# Asymmetric Simple Exclusion Processes

This Demonstration shows the evolution of a partially asymmetric simple exclusion process (PASEP) on the integer lattice . In PASEP, a particle waits an exponential amount of time, then moves to the right with probability or to the left with probability , unless the site is occupied. In the case , the dynamic is totally asymmetric, and the process is known as a totally asymmetric simple exclusion process (TASEP).
Here, we let the system evolve on a one-dimensional lattice of length for a time range and simulate the presence of other particles outside the bulk by adding some boundary conditions: particles may enter or leave the bulk with a probability depending on the initial configuration of the system.
Three particle configurations can be chosen as initial conditions:
"flat": particles are located on even sites of ;
"step": particles are located on negative integers;
"stationary": particles are distributed according to a Bernoulli product measure with density .

### DETAILS

The evolution of the asymmetric simple exclusion process (ASEP) is represented on the -plane using a graphical construction: in each column the arrows and are generated as independent Poisson processes of density , and the direction of the arrows is given by a random variable of Bernoulli distribution with parameter .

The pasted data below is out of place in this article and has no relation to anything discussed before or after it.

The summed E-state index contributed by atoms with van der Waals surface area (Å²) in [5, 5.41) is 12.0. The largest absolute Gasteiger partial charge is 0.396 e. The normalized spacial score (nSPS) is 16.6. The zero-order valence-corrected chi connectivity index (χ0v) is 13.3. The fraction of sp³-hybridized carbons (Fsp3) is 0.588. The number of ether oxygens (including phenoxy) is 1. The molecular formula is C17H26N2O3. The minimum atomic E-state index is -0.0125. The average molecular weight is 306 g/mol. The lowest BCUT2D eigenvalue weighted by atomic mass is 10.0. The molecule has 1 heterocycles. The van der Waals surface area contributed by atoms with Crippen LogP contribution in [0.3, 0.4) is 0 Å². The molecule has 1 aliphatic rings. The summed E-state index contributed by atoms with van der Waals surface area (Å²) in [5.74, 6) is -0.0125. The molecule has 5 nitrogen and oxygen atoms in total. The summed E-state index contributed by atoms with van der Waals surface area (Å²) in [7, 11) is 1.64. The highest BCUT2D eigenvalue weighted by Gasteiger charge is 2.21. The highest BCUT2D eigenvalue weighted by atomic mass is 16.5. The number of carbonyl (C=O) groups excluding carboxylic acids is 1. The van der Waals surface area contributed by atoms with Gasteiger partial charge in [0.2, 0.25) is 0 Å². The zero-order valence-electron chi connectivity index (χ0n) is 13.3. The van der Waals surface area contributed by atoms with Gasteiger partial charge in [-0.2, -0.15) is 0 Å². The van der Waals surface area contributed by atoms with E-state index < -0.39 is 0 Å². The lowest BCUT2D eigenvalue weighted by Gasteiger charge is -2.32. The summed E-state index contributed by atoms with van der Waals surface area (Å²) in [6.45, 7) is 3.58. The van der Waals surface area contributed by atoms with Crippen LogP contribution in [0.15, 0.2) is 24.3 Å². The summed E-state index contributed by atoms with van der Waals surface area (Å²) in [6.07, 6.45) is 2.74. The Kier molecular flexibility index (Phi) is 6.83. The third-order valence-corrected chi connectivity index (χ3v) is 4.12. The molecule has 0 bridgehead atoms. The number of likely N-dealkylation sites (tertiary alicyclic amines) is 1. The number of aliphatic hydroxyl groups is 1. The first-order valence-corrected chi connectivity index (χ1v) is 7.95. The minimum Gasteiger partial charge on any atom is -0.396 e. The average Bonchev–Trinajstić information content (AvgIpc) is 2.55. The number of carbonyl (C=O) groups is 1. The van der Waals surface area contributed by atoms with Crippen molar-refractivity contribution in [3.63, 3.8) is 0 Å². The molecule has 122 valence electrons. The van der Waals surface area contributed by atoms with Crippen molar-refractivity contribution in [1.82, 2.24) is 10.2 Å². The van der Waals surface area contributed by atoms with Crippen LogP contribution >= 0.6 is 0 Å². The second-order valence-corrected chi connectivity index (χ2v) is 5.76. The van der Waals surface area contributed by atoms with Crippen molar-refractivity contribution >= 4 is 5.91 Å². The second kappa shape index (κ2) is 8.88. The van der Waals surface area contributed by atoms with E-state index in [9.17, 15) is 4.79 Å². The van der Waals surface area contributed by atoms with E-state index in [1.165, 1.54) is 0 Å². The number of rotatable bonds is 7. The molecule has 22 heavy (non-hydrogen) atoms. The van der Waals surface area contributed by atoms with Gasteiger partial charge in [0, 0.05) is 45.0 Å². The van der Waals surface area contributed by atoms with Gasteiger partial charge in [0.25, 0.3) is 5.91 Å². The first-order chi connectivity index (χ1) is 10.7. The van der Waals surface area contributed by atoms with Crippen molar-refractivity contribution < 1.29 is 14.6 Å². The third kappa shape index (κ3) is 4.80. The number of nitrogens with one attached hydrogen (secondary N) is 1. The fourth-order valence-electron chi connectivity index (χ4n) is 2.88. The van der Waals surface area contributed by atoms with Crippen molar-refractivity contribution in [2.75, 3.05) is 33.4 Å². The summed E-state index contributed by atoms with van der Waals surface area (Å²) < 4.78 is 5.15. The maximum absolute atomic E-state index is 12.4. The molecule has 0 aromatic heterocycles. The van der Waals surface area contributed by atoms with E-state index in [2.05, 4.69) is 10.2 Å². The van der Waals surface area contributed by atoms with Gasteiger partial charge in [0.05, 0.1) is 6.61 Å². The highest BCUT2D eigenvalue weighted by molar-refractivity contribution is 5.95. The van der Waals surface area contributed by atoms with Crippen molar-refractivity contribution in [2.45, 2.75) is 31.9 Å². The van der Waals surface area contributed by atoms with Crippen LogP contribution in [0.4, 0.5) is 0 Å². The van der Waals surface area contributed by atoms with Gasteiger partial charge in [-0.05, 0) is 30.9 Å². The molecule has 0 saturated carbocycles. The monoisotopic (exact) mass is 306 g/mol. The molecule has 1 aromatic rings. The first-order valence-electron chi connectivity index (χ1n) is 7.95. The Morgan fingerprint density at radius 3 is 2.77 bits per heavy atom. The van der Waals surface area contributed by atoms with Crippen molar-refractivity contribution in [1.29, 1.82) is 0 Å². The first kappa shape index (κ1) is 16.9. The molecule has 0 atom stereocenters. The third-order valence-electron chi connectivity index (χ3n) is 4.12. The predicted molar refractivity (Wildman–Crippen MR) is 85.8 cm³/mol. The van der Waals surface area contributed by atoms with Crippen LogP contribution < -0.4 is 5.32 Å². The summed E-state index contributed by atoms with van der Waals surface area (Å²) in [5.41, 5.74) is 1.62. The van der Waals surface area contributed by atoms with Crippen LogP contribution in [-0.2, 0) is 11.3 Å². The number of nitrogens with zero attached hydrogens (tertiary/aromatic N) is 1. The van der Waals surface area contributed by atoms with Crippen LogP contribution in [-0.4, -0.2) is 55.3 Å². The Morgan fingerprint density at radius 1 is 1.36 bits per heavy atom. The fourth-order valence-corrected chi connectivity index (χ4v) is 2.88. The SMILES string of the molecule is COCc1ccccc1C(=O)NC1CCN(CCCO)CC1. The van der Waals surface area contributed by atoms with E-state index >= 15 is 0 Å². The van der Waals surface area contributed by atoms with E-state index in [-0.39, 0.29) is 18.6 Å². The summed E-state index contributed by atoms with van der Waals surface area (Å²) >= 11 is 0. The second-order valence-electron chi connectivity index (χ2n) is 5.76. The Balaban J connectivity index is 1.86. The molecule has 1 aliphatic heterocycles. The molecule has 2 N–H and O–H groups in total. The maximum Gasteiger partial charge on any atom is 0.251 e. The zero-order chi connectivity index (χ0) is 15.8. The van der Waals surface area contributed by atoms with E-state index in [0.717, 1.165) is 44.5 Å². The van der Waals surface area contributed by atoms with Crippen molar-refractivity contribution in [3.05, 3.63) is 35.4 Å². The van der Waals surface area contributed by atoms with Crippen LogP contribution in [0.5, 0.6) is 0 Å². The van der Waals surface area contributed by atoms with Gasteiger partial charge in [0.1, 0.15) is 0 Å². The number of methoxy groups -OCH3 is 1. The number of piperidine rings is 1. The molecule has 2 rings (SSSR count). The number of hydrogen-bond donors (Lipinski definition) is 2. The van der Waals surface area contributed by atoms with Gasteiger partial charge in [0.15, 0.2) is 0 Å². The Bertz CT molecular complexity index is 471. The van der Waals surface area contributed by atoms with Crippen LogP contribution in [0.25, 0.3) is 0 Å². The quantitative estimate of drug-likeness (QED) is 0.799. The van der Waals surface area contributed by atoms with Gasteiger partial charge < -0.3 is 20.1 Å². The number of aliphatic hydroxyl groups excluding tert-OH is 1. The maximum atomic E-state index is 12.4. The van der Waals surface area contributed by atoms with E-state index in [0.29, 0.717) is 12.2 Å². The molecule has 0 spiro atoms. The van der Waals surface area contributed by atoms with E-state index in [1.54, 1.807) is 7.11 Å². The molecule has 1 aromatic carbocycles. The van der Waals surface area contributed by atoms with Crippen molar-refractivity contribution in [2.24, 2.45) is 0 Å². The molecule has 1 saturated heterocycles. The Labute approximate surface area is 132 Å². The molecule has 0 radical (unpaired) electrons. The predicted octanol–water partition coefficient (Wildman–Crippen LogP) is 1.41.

Once the initial condition is given, the trajectories of the process are uniquely determined by arrow configurations. The trajectory of a particle is represented by a continuous line. Every time a particle meets an arrow, it changes its position according to the direction of the arrow, if the site indicated by the arrow is empty. For this reason, lines never cross, and the order of the particles is preserved by the evolution.
The trajectory of a particle exiting and then reentering the bulk is represented in the same color.
Snapshot 1: flat initial conditions
Snapshot 2: step initial conditions
Snapshot 3: stationary initial conditions
Reference
[1] T. M. Liggett, Interacting Particle Systems, New York: Springer-Verlag, 1985.

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